Referring to something living or located adjacent to a waterbody (usually, but not always, a river or stream).
breeding is confined to a particular season
remains in the same area
reproduction that includes combining the genetic contribution of two individuals, a male and a female
associates with others of its species; forms social groups.
places a food item in a special place to be eaten later. Also called "hoarding"
uses touch to communicate
that region of the Earth between 23.5 degrees North and 60 degrees North (between the Tropic of Cancer and the Arctic Circle) and between 23.5 degrees South and 60 degrees South (between the Tropic of Capricorn and the Antarctic Circle).
Living on the ground.
A grassland with scattered trees or scattered clumps of trees, a type of community intermediate between grassland and forest. See also Tropical savanna and grassland biome.
uses sight to communicate
Alsop, F. 2002. Birds of Canada. Toronto: Dorling Kindersley, Ltd.
Birkhead, T. 1991. The Magpies. London, England: T & AD Poyser Ltd.
Buitron, D. 1988. Female and Male Specialization in Parental Care and Its Consequences in Black-Billed Magpies. The Condor, 90(1): 29-39.
Buitron, D. 1983. Variability in the Responses of Black-Billed Magpies to Natural Predators. Behaviour, 87(3/4): 209-236.
Cramp, S., C. Perrins. 1994. The birds of the Western Palearctic Vol. 8. Crows to finches. Oxford: Oxford University Press.
Crosbie, S., W. Koenig, W. Reisen, V. Kramer, L. Marcus, R. Carney, E. Pandolfino, G. Bolen, L. Crosbie, D. Bell, H. Ernest. 2008. Early Impact of West Nile Virus on the Yellow-Billed Magpie (Pica nuttalli). The Auk, 125(3): 542-550.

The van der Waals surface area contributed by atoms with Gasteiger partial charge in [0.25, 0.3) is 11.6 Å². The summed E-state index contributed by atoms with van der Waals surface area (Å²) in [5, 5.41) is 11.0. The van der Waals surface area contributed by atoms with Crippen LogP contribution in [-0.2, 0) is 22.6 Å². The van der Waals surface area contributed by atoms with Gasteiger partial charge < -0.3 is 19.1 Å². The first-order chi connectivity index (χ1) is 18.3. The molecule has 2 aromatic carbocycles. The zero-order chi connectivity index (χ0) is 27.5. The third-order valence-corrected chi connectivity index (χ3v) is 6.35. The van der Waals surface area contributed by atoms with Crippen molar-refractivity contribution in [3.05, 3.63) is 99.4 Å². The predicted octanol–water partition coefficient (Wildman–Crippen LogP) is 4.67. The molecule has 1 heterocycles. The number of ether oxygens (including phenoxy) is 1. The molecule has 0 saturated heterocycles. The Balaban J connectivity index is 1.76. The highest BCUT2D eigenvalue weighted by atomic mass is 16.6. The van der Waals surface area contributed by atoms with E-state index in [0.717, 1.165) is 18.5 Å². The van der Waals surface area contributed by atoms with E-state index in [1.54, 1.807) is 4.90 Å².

Dhindsa, M., D. Boag. 1991. Patterns of nest site, territory, and mate switching in black-billed magpies (Pica pica). Canadian Journal of Zoology, 70(4): 633-640.
Dice, L. 1917. Habits of the Magpie in Southeastern Washington. The Condor, 19(4): 121-124.
Erpino, M. 1968. Nest-related Activities of Black-billed Magpies. The Condor, 70(2): 154-165.
Hall, T. 1994. Prevention and Control of Wildlife Damage - Magpies. Lincoln: University of Nebraska.
Lee, S., C. Parr, Y. Hwang, D. Mindell, J. Choe. 2003. Phylogeny of magpies (genus Pica) inferred from mtDNA data. Molecular Phylogenetics and Evolution, 29(2): 250-257.
Linsdale, J. 1937. The Natural History of Magpies. Berkeley, CA: Cooper Ornithological Club.
Miller, W., R. Brigham. 1988. "Ceremonial" Gathering of Black-Billed Magpies (Pica pica) after the Sudden Death of a Conspecific. The Murrelet, 69(3): 78-79.
Reebs, S. 1987. Roost characteristics and roosting behaviour of black-billed magpies, Pica pica , in Edmonton, Alberta.. Canadian field-naturalist, 101(4): 519-525.
Reese, K., J. Kadlec. 1985. Influence of High Density and Parental Age on the Habitat Selection and Reproduction of Black-Billed Magpies. The Condor, 87(1): 96-105.
Salt, W., J. Salt. 1976. The Birds of Alberta. Edmonton, AB: Hurtig Publishers.
Sept, J. 2004. Common Birds of Alberta. Sechelt, BC: Calypso Publishing.
Stone, E., C. Trost. 1991. The Effects of Supplemental Food on Nest Dispersion in Black-Billed Magpies. The Condor, 93(2): 452-454.
Todd, K., D. Worley. 1967. Helminth Parasites of the Black-Billed Magpie, Pica pica hudsonia (Sabine, 1823), from Southwestern Montana. The Journal of Parasitology, 53(2): 364-367.
Trost, C. 2009. "The Birds of North America Online" (On-line). Accessed November 18, 2009 at http://bna.birds.cornell.edu/bna/species/389.